I AM DEEPLY GRATEFUL for useful information and manuscript comments from many people, especially Mrs. Klara Müller, Mrs. Jutta Moser (nee Müller), Kanwar Bahadur, Doug Barofsky, Paul Cutler, Norbert Ernst, Jerry Fowler, Gary Kellogg, Ralph Klein, Gustav and Ingrid Klipping, John Panitz, Gerrit Pankow, Walt Pimbley, Werner Schmidt, Tien T. Tsong, Ralf Vanselow, Nelia Wanderka, Russ Young, the Archives of the Max Planck Society, Berlin, and the Penn State Physics Department.


1 M. Drechsler. _______________________. Surf. Sci. 70(1978):1.

2 E. W. Müller. ___________________________. Ergebn. der Exakten Naturwiss. 27(1953):290.

3 R. P. Johnson and W. Shockley. Report to New England Section, American Physics Society, 1935; ______________________. Phys. Rev. 49(1936):436.

4 E. W. Müller. _______________________. Z. Phys. 106(1937):541.

5 R. Haefer. _______________________. Z. Phys. 116(1940):604.

6 E. W. Müller. _______________________. Naturwiss. 29(1941):533.

7 E. W. Müller. ________________________, Z. Phys. 120(1943):624.

8 E. W. Müller. ______________________. Z. Phys. 120(1943):270.

9 E. W. Müller. _______________________. Z. Phys. 126(1949):642.

10 E. W. Müller. _________________________. Naturwiss. 37(1950):333.

11 E. W. Müller. ____________________. Z. Naturforsch. 5a(1950):473.

12 M. Drechsler and E. W. Müller. _______________________. Z. Phys. 132(1952):195.

13 E. W. Müller. ________________________. Z. Phys. 131(1951):136.

14 A. J. Melmed. ________________________. Appl. Surf. Sci. 94/95(1996):17.

15 E. W. Müller. __________________________. In Advances in Electronics and Electron Physics, vol. 13, ed. _____________, p. 83. ____________________: Academic Press, 1960.

16 R. D. Young and E. W. Müller. ________________________. Phys. Rev. 113(1959):115.

17 R. D. Young. ___________________________. Phys. Rev. 113(1959):110.

18 E. W. Müller. _________________________. Z. Elektrochem. 61(1957):43.

19 E. W. Müller and T. T. Tsong. Field Ion Microscopy Principles and Applications. New York: Elsevier, 1969.

20 E. W. Müller, J. A. Panitz, and S. B. McLane. _______________________. Rev. Sci. Instrum. 39(1968):83.

21 J. A. Panitz. ____________________. Mater. Charact. 44 3-10 (2000).


Die Abhängigkeit der Feldelektronenemission von der Austrittsarbeit. Z. Phys. 102:734-61.
Beobachtungen über die Fieldemission und die Kathodenzerstäubung an thoriertem Wolfram. Z. Phys. 106:132-40.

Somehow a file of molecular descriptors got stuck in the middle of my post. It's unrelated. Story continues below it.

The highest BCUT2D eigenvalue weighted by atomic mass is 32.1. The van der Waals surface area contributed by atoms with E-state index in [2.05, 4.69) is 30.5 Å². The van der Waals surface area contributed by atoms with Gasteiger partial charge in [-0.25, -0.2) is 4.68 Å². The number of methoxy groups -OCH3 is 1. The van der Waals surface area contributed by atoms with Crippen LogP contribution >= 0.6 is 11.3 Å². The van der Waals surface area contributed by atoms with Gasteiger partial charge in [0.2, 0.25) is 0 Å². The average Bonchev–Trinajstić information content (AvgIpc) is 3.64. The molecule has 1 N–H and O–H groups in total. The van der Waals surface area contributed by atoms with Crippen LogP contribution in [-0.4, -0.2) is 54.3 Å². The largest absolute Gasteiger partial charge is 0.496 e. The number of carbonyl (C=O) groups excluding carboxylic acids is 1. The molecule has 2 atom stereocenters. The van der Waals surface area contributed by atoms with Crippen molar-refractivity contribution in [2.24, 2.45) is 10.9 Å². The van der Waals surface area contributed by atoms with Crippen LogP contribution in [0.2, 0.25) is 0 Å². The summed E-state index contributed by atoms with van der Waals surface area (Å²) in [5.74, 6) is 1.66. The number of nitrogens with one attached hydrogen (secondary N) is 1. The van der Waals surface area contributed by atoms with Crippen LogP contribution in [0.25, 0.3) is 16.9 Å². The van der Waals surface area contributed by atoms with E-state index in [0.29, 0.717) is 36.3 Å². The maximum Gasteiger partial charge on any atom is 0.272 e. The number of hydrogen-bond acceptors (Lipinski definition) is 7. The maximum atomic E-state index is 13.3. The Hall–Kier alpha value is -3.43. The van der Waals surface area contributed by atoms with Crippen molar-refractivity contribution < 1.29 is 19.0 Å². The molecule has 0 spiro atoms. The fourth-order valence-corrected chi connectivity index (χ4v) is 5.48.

Weiterer Beobachtungen mit dem Feldelektronenmikroskop. Z. Phys. 108:668-80.
Zur Geschwindigkeitsverteilung der Elektronen bei der Feldemission. Z. Phys. 120:261-69.
Atome und Moleküle werden sichtbar. Umschau 50:761-64.
Image formation of individual atoms and molecules in the FEM. J. Appl. Phys. 24:1414.
Work function of tungsten single crystal planes measured by the FEM. J. Appl. Phys. 26:732-37.
With R. H. Good, Jr. Field emission. In Handbuch der Physik, vol. 21, ed. ________________, pp. __-__. ________________________: _____________________.
Field desorption. Phys. Rev. 102:618.
Study of atomic structure of metal surfaces in the FIM. J. Appl. Phys. 28:1-6.
_________________________________________. In Advances in Electronics and Electron Physics. ed., _____________________. New York: Academic Press. 13:83-179.
With R. D. Young. Determination of field strength for field evaporation and ionization in the field ion microscope. J. Appl. Phys. 32:2425-28.
Field ion microscopy. Industrial Research 4:32-36.
Field emission microscopy of clean surfaces with electrons and positive ions. Ann. N. Y. Acad. Sci. 101:585-98.
The effect of polarization, field stress and gas impact on the topography of field evaporated surfaces. Surf. Sci. 2:484-94.
With S. Nakamura, O. Nishikawa, and S. B. McLane. Gas-surface interactions and field ion microscopy of nonrefractory metals. J. Appl. Phys. 36:2496-2503.
Increased image brightness by immersion of a FIM. J. Appl. Phys. 37:5001-5002.
Hydrogen promotion of field ionization and rearrangement of surface charge. Surf. Sci. 8:463-73.
Field ion microscopy of point defects. In Vacancies and Interstitials in Metals, ed. ______________, pp. 557-73. Amsterdam: North-Holland.
With S. V. Krishnaswami and S. B. McLane. Atom-probe FIM analysis of the interaction of the imaging gas with the surface. Surf. Sci. 23:112-29.
The imaging process in field ion microscopy. J. Less Comm. Met. 28:37-50.
Atom probes. Lab. Pract. 22:408-13. U.S. Patents 3,504,175 and 3,602,710.

With S. V. Krishnaswami. Energy spectrum of field ionization at a single atomic site. Surf. Sci. 36:29-47.
With T. Sakurai. A magnetic sector atom-probe FIM. J. Vac. Sci. Technol. 11:899.
With S. V. Krishnaswami. Aiming performance of the atom probe. Rev. Sci. Instrum. 46:1237-40.

Biographical Memoirs National Academy of Sciences